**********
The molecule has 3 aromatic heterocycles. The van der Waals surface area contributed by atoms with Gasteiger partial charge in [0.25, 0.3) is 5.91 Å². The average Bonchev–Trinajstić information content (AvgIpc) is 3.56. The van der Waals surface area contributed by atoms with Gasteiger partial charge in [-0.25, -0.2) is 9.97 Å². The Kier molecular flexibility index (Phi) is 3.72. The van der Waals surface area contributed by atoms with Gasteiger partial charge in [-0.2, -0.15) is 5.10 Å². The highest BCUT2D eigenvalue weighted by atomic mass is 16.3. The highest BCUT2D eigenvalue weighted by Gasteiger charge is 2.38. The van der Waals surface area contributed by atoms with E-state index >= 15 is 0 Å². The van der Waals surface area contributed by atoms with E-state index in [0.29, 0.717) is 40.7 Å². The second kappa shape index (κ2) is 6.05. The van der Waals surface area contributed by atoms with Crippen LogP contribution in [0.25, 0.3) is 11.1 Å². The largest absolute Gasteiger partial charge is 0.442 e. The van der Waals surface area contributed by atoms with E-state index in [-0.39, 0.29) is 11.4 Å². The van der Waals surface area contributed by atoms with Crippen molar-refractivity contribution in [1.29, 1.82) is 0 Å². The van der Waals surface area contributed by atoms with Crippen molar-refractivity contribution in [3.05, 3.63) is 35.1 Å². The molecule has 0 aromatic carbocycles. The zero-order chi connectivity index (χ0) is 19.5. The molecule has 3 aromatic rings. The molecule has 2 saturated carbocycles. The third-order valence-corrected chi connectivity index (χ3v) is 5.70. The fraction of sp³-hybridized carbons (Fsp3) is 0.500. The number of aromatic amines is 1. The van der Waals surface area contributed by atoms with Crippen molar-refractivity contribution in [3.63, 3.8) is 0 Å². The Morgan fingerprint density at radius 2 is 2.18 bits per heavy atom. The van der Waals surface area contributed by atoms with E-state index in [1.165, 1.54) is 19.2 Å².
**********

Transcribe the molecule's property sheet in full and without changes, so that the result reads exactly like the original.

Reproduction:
The molecule has 3 aromatic heterocycles. The van der Waals surface area contributed by atoms with Gasteiger partial charge in [0.25, 0.3) is 5.91 Å². The average Bonchev–Trinajstić information content (AvgIpc) is 3.56. The van der Waals surface area contributed by atoms with Gasteiger partial charge in [-0.25, -0.2) is 9.97 Å². The Kier molecular flexibility index (Phi) is 3.72. The van der Waals surface area contributed by atoms with Gasteiger partial charge in [-0.2, -0.15) is 5.10 Å². The highest BCUT2D eigenvalue weighted by atomic mass is 16.3. The highest BCUT2D eigenvalue weighted by Gasteiger charge is 2.38. The van der Waals surface area contributed by atoms with E-state index >= 15 is 0 Å². The van der Waals surface area contributed by atoms with E-state index in [0.29, 0.717) is 40.7 Å². The second kappa shape index (κ2) is 6.05. The van der Waals surface area contributed by atoms with Crippen LogP contribution in [0.25, 0.3) is 11.1 Å². The largest absolute Gasteiger partial charge is 0.442 e. The van der Waals surface area contributed by atoms with E-state index in [-0.39, 0.29) is 11.4 Å². The van der Waals surface area contributed by atoms with Crippen molar-refractivity contribution in [1.29, 1.82) is 0 Å². The van der Waals surface area contributed by atoms with Crippen molar-refractivity contribution in [3.05, 3.63) is 35.1 Å². The molecule has 0 aromatic carbocycles. The zero-order chi connectivity index (χ0) is 19.5. The molecule has 3 aromatic rings. The molecule has 2 saturated carbocycles. The third-order valence-corrected chi connectivity index (χ3v) is 5.70. The fraction of sp³-hybridized carbons (Fsp3) is 0.500. The number of aromatic amines is 1. The van der Waals surface area contributed by atoms with Crippen molar-refractivity contribution in [3.63, 3.8) is 0 Å². The Morgan fingerprint density at radius 2 is 2.18 bits per heavy atom. The van der Waals surface area contributed by atoms with E-state index in [1.165, 1.54) is 19.2 Å².